Gilbert Ironside 1691-1701

Ironside was Fellow, then Warden of Wadham College, Oxford, later becoming bishop of Bristol. He was not universally liked. A contemporary called his a ‘prating and proud coxcomb’ while another spoke of him as ‘forward, saucy, domineering, impudent and lascivious’. Another as ‘the roughest man I ever knew’. He died on 27 August 1701 and was buried in the chancel of St Mary Somerset church, in a silver coffin, so it was said. In 1867, the church was dismantled and the dead removed from the vaults. The remains of Bishop Ironside were found encased in lead, but with no trace of an outer silver coffin, which may have been stolen. By order of the burial board, the lead coffin was opened for identification of the body – this was so perfect that the skin was not broken. After identification, the lead was secured again and the coffin sent by rail to Hereford.

On Christmas Eve, 1867, in the presence of the dean, archdeacon and precentor, the bishop’s remains were laid in a vault in the southeast transept of the cathedral. The original black marble slab from St Mary Somerset church marks the spot.

Philip Bisse 1713-1721

Philip Bisse established contacts that greatly advanced his career– a cousin of Robert Harley, earl of Oxford, he married Bridget Osborne, daughter of the first Duke of Leeds and widow of the Earl of Plymouth, an illegitimate son of Charles II. Described by Harley as ‘my urbane and socially-minded cousin, whose talents as a genial matchmaker for the aristocratic young were unsurpassed’, Bisse became bishop of St Davids and later, in 1713, bishop of Hereford – no doubt proposed by Harley in return for political support. He was a favourite of Queen Anne and many saw him as a likely successor to the archbishop of York, John Sharp, on his death in 1714. For all his political angling, Bisse was an exemplary diocesan bishop. He undertook his episcopal duties efficiently and with great care. His visitation articles were very thorough and he was a great supporter of diocesan charities. In particular, he supported his brother, Thomas, in his aim to make the fledgling Three Choirs Festival, into a significant means of support for poor clergy and their dependents. At a time when most bishops were enthroned using a proxy, Bisse attended in person and, also unusual for the time, conducted most of the ordinations in his own cathedral. He was a great supporter of Hereford Cathedral and made substantial alterations to the Quire, providing panelling, galleries for his family and prebendaries and a huge reredos, with realistically painted curtains with tassels. The central tower was causing anxiety, and Bisse ordered to supports to be inserted - these were ineffectual and actually weakened the structure by lateral pressure. On arrival in the diocese, he found the bishop’s palace ‘incommodious and unwholesome’ and practically rebuilt it at a cost of about £3,000 of his own money. He divided the great hall into five compartments and re-faced the walls with stone from the ruinous chapter house.

John Butler 1788-1802

A native of Hamburg in Germany, butler became a popular preacher in London and a political pamphlet-writer supporting Lord North, the prime minister, at the time of the American Revolution. He was well-connected, his second marriage being to a daughter of Sir Charles Vernon, of Farnham in Surrey. After a period as bishop of Oxford, he was translated to Hereford. He spent some of his time at Bath and there exists in the cathedral library, a charming collection of letters to his wife, in which he describes the delights of ‘the season’ in Bath.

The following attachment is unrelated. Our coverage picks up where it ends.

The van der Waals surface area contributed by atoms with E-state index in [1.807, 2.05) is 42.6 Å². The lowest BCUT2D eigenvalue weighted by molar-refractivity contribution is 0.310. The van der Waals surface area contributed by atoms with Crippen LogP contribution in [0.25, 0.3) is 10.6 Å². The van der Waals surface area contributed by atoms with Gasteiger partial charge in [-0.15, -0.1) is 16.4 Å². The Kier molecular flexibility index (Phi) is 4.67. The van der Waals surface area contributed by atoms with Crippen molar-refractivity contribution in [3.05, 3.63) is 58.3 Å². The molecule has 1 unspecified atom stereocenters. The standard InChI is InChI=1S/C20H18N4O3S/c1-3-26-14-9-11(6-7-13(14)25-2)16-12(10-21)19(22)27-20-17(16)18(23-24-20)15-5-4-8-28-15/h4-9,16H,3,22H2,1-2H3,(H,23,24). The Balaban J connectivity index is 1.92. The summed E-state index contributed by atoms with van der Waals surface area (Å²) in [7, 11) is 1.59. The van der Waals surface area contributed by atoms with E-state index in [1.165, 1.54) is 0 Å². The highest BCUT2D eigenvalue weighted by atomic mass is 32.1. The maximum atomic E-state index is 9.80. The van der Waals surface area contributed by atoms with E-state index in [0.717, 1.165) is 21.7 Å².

In 1802, Lord Nelson visited Hereford and the bishop wrote to him, regretting that he could not have him to stay at the Palace, due to his age and infirmity. He may well have had scruples of inviting Nelson to stay as he had Lady Hamilton accompanying him!

Thomas Musgrave 1837-1847

Musgrave studied at Trinity College, Cambridge, where he became Lord Almoner’s reader in Arabic. On becoming bishop of Hereford, he revived the office of rural dean and established the Diocesan Church Building Society. During his time, the cathedral underwent a major restoration, overseen by the dean, John Merewether and the architect Cottingham. Musgrave became archbishop of York in 1847 and died in London three years later, buried in Kensal Green cemetery. There is a full-length effigy of him on his memorial in York Minster.

Renn Dickson Hampden 1848-1868

Renn Dickson Hampden was, twice in his career, vilified for his perceived unorthodoxy. At Oxford, he was one of the Noetic theologians, insisting that scriptural revelation was rightly supplemented by evidence of divine dispensation in the natural world – and both were properly understood in the context of human reason. In 1834 he became professor of Moral Philosophy at Oxford and in 1836 was nominated by Melbourne as Regius Professor. This caused a storm of protest, not least from Pusey and other Oxford dons, who opposed his liberal views on the admission of dissenters to the University. The controversy marked the emergence of parties within the Church of England, separating high-churchmen from liberal Anglicans. In 1847, Lord John Russell offered Hampden the see of Hereford. Again, there was much protest and thirteen bishops remonstrated with the prime minister. At Hampden’s election as bishop, twelve prebendaries absented themselves and Dean John Merewether voted against the new appointment. When he arrived at Hereford, Hampden threw himself into his diocesan duties; he founded the Diocesan Education Society in 1849 and encouraged church building, also securing the reopening of the cathedral after its restoration. As he grew older, his orthodoxy became more pronounced and he was a critic of the liberal-minded book Essays and Reviews following its publication in 1861. Hampden died in London on 23 April 1868 and is buried in Kensal Green Cemetery.